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A Good Day to Die Hard [Review]

agooddaytodiehard300It was my intention, like many other film buffs out there, to prepare for A Good Day to Die Hard by revisiting the highs and lows of the previous Die Hard films. Between a hectic schedule and early buzz that the latest John McClane chapter wasn’t so good, I wound up passing on watching the other films in the 25-year-old franchise. It turns out that may have been one of the best things I could have done, because A Good Day to Die Hard doesn’t even belong in the same stratosphere as the other movies. Not only is it the weakest McClane movie to date, but it’s a generic action piece that feels completely disconnected and forced to fit in with the other Die Hard movies.

Bruce Willis returns, but it’s less John McClane he’s channeling this time and more plain-old-Bruce Willis. It’s almost as he’s forgotten the character and just decided being Bruce is enough. Having previous films deal with McClane’s wife and daughter, this time the focus turns to the problematic relationship McClane has with his son, Jack (Jai Courtney). When John finds a report that Jack has been arrested in Russia he books a flight to try and reconnect with his boy, unaware that Jack is actually an undercover CIA operative on a long term mission to… well, honestly, I’m still not quite sure what Jack’s mission was after. It doesn’t matter since the operation winds up botched (in part due to daddy showing up, although he receives more blame than he deserves) and Jack and John are forced to team up to try and save the mission and themselves.

The Die Hard franchise has treated fans to scenes of Bruce Willis’s cowboy renegade cop sneaking around where he’s not wanted, playing cat-and-mouse with terrorists, running through class, tearing through New York, and taking out helicopters with police cars. By comparison, the action sequences of A Good Day to Die Hard are rather tame. You have a high-speed chase and gunfights, but most of them feel like they could be in any generic action picture. Really the only time the action feels like something in line with the previous Die Hard film comes in the picture’s climactic action sequence, where McClane yet again finds a unique solution to taking out his opponents. Even that, however, is undermined when it’s accompanied by McClane’s signature catchphrase, delivered more in the tone of “I’m getting to old for this shit,” than with the cowboy-style verbal flip-off that it’s been in the past.

Instead of cool sequences where McClane and his son steal insights into the enemy through radio communications or the like, along the way we are treated to a ridiculous amount of scenes that highlight the troubled relationship between the two – because fans of the Die Hard franchise really needed a reminder that their hero has relationship problems. The scenes reiterate a character trait we are already familiar with and bring the story to a crashing halt. More than once I could feel my eyelids start to weigh down as McClane attempted to sort things out with his son – a character who is irrationally detached from his father, who he calls by name instead of familial title. I’m sorry – hasn’t his son seen the first four films or at least heard what happened in them? McClane is a crappy father/husband/friend/whatever. The focus on the relationship, either trying to sort things out or focusing on Jack’s anger is a waste of time. Yes, it helps establish a personal connection once again for our hero, but it drags down the story and lacks any sort of solution, especially since it feels like we’re watching more Bruce Willis than John McClane.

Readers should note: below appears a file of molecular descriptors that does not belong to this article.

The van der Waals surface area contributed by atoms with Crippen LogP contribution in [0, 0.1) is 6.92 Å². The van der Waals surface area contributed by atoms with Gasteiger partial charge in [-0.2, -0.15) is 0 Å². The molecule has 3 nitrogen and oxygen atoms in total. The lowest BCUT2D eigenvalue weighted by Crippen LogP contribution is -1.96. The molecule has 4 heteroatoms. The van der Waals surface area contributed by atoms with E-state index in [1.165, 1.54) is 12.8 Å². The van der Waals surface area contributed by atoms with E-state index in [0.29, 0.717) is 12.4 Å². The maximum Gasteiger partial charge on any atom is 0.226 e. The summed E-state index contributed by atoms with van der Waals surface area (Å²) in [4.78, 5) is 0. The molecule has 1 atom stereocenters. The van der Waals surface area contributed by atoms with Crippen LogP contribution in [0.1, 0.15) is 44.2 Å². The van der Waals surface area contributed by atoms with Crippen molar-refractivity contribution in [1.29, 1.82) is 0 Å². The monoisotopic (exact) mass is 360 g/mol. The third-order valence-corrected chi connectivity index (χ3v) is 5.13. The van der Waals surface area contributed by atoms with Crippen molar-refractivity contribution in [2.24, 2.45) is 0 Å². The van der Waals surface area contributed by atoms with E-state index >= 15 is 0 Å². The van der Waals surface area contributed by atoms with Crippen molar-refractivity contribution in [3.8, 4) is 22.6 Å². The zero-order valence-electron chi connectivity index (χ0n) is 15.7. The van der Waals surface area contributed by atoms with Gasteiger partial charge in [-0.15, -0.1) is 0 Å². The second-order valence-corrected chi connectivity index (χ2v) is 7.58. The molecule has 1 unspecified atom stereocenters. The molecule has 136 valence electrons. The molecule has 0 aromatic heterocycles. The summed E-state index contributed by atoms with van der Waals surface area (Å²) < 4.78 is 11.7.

As if the disconnect from the charm and style of the previous Die Hard films isn’t enough, the film also suffers from a boring antagonist. The Die Hard saga has almost always risen or fallen based on the strength of the villain. Give us an interesting villain and McClane has something to react to; give us an uninteresting one and McClane’s adventure feels flat. That’s certainly the truth here. Adding to the “generic action flick” theory, the enemies are Russian. Why? Because Russkies always make great bad guys, right? We are given one over-the-top villain to cheer for (or boo), but he quickly turns out to be a red herring, leading to a lesser-developed, rather boorish final antagonist. McClane has gone up against two members of the Gruber family, a disgruntled Colonel, and a cyber-terrorist. A generic blasé Russian villain just doesn’t hold up to that rogue’s gallery.

A Good Day to Die Hard wouldn’t be a terrible picture if it wasn’t an attempt to add to the Die Hard franchise. On its own, with Bruce Willis just playing another Bruce-character, it would just be a humdrum generic action film. The attempt to curtail it into a John McClane story, however, is a horrible waste of time and energy. The result is something that brings down the McClane legacy and bores the audience with too much time spent focusing on the character’s emotional shortcomings. As an action icon John McClane deserves better than this, and so do we.

-Rafe Telsch

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